There was a time, many years ago, when I was embarrassed to admit that most of my clothes came either from second-hand stores or thrift shops.
This somehow seemed akin to being on relief or public welfare. But all that changed decades ago when I came across an article about Barbra Streisand (long before she hit the big time on Broadway). In this article she boasted proudly that she bought all her clothes in thrift shops on Manhattan’s Second Avenue. If I recall, she was even the inspiration for the song, “Second Hand Rose.”
Well, by gum, if thrift shops were good enough for Barbra, who was I to think it demeaning to select clothes at these great bargain emporiums? Thanks to Barb, I was suddenly liberated. I came out of the closet (in a manner of speaking), no longer in denial.
“Yes, yes,” I shouted to anyone who cared to listen, “everything I wear comes from thrift shops and I’m not ashamed to say so.”
Well, with passing time, I’m happy to say my financial situation has improved to a point where I can now actually afford to shop at popular department stores, such as Macy’s and Nordstroms. Guess what? I’ve discovered I don’t really like shopping in big, impersonal department stores, riffling through acres and acres of racks bulging with unattractive, over-priced garments. I find nothing imaginative or distinct like the clothes I find in thrift shops.
So now, after much dedicated research, I’ve become a self-proclaimed expert on East Bay Thrift Stores, Consignment Shops and, yes, even flea markets. I’m happy to share my updated Consumer’s Guide to such establishments with Daily Planet readers.
Let’s begin with the obvious names—Goodwill, Salvation Army and St. Vincent dePaul. These stores are to be found all over Berkeley, Oakland, El Cerrito and San Pablo. Lesser known are stores such as the Turnabout Shop in El Cerrito, sponsored by the Berkeley Auxiliary Clinic and Clausen House in Oakland’s Telegraph Avenue. (The latter store helps people with developmental disability find employment).
Then there are the American Cancer Society Discovery Shops and the Bambino Thrift Shop benefiting Children’s Hospital. When shopping at Trader Joe’s in the Rockridge district, you might walk over to Rockridge Rags, which is a bit more upscale than the other stores mentioned. This shop might even accept some of your own clothes on consignment if they’re in vogue and in good condition. And you wouldn’t be too far from the Alta Bates Showcase. In my own neighborhood, there’s the Cellar Thrift Shop in the basement of the First Congregational Church.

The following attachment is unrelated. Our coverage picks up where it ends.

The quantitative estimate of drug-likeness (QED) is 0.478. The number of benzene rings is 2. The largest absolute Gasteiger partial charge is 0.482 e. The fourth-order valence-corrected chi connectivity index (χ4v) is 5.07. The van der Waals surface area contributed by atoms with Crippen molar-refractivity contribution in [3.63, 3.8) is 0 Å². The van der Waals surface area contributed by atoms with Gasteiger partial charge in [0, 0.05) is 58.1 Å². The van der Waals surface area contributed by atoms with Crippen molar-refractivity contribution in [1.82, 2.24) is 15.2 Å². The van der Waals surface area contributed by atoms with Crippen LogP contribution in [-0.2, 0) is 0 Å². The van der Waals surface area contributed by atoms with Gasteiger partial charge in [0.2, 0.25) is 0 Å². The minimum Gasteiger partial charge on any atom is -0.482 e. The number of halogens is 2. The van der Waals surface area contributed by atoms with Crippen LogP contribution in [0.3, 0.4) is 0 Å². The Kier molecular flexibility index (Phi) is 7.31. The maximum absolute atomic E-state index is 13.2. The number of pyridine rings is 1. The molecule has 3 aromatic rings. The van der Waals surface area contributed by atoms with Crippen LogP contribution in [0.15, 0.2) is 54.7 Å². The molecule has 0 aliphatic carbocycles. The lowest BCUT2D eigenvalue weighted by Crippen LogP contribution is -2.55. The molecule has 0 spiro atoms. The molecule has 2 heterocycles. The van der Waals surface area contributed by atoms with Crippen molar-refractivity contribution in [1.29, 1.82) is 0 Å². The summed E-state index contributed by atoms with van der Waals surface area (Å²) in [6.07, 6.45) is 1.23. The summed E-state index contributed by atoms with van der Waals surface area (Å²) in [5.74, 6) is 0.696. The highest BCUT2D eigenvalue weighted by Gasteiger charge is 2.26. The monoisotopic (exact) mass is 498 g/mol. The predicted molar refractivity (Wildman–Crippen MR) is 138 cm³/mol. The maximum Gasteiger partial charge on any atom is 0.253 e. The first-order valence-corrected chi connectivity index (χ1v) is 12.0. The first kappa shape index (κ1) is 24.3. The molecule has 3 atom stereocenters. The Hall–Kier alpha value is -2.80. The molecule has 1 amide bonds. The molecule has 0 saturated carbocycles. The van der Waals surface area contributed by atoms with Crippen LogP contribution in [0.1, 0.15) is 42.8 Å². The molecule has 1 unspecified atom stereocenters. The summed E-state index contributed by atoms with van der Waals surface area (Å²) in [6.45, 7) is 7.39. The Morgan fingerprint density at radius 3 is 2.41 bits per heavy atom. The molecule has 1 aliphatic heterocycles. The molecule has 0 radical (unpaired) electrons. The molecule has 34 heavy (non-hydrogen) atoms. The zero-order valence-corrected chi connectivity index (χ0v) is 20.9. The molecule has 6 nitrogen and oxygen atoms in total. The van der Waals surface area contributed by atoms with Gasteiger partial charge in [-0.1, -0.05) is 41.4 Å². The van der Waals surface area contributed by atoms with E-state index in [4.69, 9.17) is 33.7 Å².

As discussed above, having been liberated by Barbra S.’s revelation that she haunted New York’s thrift shops, I can say from personal experience I’m absolutely hooked on these shops! There’s something thrilling about running across Ralph Lauren, Oscar de la Renta, Valentino, even, on rare occasions, a Versace garment. This doesn’t happen often, but when it does—my heart leaps! This past week I found a stunning, royal blue silk pantsuit bearing the label, “Sail Away: From The Royal Princess Cruise Line.” It was priced at $5.99! Now I’ll have to look into Princess cruises.
As might be expected, there are those friends who can’t resist making catty remarks about my penchant for thrift shop clothing. One such friend recently commented on an L.L. Bean cotton blouse I was wearing, obviously waiting for me to confess that I had picked it up at Goodwill or some other thrift shop. Whereupon I breezily remarked that the blouse was shown in the L.L. Bean Catalog, inferring, that I actually bought it new. But, as luck would have it, said friend, helping me into my jacket, found a price tag still attached to the collar, reading $2.59. Ah, well—pride goeth before a fall.
So, having acted as a Guide to Local Thrift Shops, Consignment Stores and other bargain spots, let me repeat once again how exhilarating it is to find just what you’ve been looking for, something truly stunning and distinct, at astonishingly low prices. If your own wardrobe needs replenishing, just head for your nearest Thrift Shop and load up on new, (or should I say “gently used”) fashions?